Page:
CHARLES COUNTY DOESN’T NEED to coax new businesses into the area, according to outgoing Director of Economic Development, John Reardon.  What the County does need is more workspace to accommodate the stream of commercial entities impatiently waiting to move in. 

During a recent interview with The Bay Net, Reardon spoke in detail about Economic Development Department (EDD) plans for the Highway 210 corridor from Bryans Road to Indian Head.  The County is convinced that people in Bryans Road and Indian Head want more jobs in their area. 

Although the Maryland Airport recently received FAA permission to expand its runways to accommodate larger aircraft, the proximity of the airport, hasn’t yet been a draw for projects to the area, according to Reardon.  Even when the expansion is complete, the EDD estimates that it will only bring a maximum of about 200 new jobs to the area.  

Evidently, businesses are more attracted to our county for its lower construction costs and large quantity of professionally skilled people.  More businesses are interested in moving to Charles County in part, because the National Harbor conference center-office park, currently under construction in Prince George’s County, and the Woodrow Wilson bridge expansion gave Charles County more accessibility and visibility, according to Reardon.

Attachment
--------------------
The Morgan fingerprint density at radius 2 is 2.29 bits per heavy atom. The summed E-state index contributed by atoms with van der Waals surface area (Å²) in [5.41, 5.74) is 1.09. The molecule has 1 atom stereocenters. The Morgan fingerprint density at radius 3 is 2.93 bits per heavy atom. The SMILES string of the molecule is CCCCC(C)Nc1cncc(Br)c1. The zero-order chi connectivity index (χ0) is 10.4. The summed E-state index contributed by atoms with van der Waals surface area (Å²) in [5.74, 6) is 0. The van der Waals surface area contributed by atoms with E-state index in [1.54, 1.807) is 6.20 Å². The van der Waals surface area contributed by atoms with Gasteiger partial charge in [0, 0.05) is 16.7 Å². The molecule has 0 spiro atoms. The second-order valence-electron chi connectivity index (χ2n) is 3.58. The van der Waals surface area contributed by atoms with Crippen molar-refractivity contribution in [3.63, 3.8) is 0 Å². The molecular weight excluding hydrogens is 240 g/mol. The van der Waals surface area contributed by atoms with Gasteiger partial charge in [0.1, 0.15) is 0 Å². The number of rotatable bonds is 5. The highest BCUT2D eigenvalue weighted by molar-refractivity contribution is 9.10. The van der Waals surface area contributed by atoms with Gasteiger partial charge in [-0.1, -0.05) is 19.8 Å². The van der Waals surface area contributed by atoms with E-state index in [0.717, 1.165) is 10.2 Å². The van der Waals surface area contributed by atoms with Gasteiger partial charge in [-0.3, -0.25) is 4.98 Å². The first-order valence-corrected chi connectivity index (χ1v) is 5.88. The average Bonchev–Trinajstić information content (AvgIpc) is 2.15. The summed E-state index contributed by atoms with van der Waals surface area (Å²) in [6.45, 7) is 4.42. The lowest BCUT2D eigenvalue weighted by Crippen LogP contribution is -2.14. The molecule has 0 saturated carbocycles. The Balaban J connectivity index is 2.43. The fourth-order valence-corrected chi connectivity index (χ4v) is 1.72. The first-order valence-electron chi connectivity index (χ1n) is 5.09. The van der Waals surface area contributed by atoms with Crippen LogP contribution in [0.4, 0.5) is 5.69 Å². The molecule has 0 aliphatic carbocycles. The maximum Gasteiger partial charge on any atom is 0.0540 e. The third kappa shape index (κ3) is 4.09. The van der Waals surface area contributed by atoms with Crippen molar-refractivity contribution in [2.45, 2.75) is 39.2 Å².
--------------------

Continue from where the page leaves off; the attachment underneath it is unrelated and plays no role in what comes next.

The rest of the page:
“We have to thank them because they helped change the dynamics of the area,” said Reardon. 

The proximity of the naval base at Indian Head and the National Harbor development project make technology and science businesses a natural fit for the Highway 210 corridor.  Consequently, plans for an Energetics Technology Park are in the permit stage of their journey through county bureaucracy.  The Park will be situated near Highway 210, on State Road 224 directly across from the Maryland Airport.


Plans for The Park

The Park is the result of an agreement between the University of Maryland, and local developers Facchina (of Waldorf) and Corporate Office Property Trust (of Columbia).  When completed, the Park’s 250,000 acres will house research facilities for the University of Maryland’s Center for Energetic Concepts Development and other businesses with research and development ties to the Naval Base at Indian Head.  The University of Maryland’s Energetics Technology Center alone will occupy a 50,000 square foot building in the Park.

Construction should begin in the spring of 2008.  Reardon estimates that within 15 years the Park should bring in about 2,000 new jobs at a variety of professional skill levels.  Indian Head NSWC is already the County’s largest employer  at about 4,300 people. 

According to the EDD, five additional ten